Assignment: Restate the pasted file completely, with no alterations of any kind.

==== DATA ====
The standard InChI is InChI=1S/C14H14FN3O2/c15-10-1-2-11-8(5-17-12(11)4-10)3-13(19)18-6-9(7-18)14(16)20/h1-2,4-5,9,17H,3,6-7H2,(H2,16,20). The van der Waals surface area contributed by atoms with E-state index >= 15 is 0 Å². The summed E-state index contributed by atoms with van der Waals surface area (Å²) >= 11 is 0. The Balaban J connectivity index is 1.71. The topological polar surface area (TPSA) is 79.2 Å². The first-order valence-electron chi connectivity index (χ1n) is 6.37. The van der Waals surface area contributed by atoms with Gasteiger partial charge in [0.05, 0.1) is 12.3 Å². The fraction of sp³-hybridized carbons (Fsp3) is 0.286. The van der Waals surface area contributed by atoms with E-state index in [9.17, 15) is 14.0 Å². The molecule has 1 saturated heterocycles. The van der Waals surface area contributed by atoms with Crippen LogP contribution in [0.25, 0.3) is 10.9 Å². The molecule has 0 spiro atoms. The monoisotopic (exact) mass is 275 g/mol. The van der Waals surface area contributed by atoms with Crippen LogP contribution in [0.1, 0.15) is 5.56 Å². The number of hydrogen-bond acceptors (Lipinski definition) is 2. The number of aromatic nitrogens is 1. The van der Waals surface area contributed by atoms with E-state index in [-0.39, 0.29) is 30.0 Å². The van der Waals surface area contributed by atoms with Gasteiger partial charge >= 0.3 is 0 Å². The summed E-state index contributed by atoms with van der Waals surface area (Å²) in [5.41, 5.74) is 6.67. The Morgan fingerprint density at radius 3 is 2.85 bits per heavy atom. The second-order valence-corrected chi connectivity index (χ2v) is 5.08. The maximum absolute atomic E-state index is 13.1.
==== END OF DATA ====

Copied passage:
The standard InChI is InChI=1S/C14H14FN3O2/c15-10-1-2-11-8(5-17-12(11)4-10)3-13(19)18-6-9(7-18)14(16)20/h1-2,4-5,9,17H,3,6-7H2,(H2,16,20). The van der Waals surface area contributed by atoms with E-state index >= 15 is 0 Å². The summed E-state index contributed by atoms with van der Waals surface area (Å²) >= 11 is 0. The Balaban J connectivity index is 1.71. The topological polar surface area (TPSA) is 79.2 Å². The first-order valence-electron chi connectivity index (χ1n) is 6.37. The van der Waals surface area contributed by atoms with Gasteiger partial charge in [0.05, 0.1) is 12.3 Å². The fraction of sp³-hybridized carbons (Fsp3) is 0.286. The van der Waals surface area contributed by atoms with E-state index in [9.17, 15) is 14.0 Å². The molecule has 1 saturated heterocycles. The van der Waals surface area contributed by atoms with Crippen LogP contribution in [0.25, 0.3) is 10.9 Å². The molecule has 0 spiro atoms. The monoisotopic (exact) mass is 275 g/mol. The van der Waals surface area contributed by atoms with Crippen LogP contribution in [0.1, 0.15) is 5.56 Å². The number of hydrogen-bond acceptors (Lipinski definition) is 2. The number of aromatic nitrogens is 1. The van der Waals surface area contributed by atoms with E-state index in [-0.39, 0.29) is 30.0 Å². The van der Waals surface area contributed by atoms with Gasteiger partial charge >= 0.3 is 0 Å². The summed E-state index contributed by atoms with van der Waals surface area (Å²) in [5.41, 5.74) is 6.67. The Morgan fingerprint density at radius 3 is 2.85 bits per heavy atom. The second-order valence-corrected chi connectivity index (χ2v) is 5.08. The maximum absolute atomic E-state index is 13.1.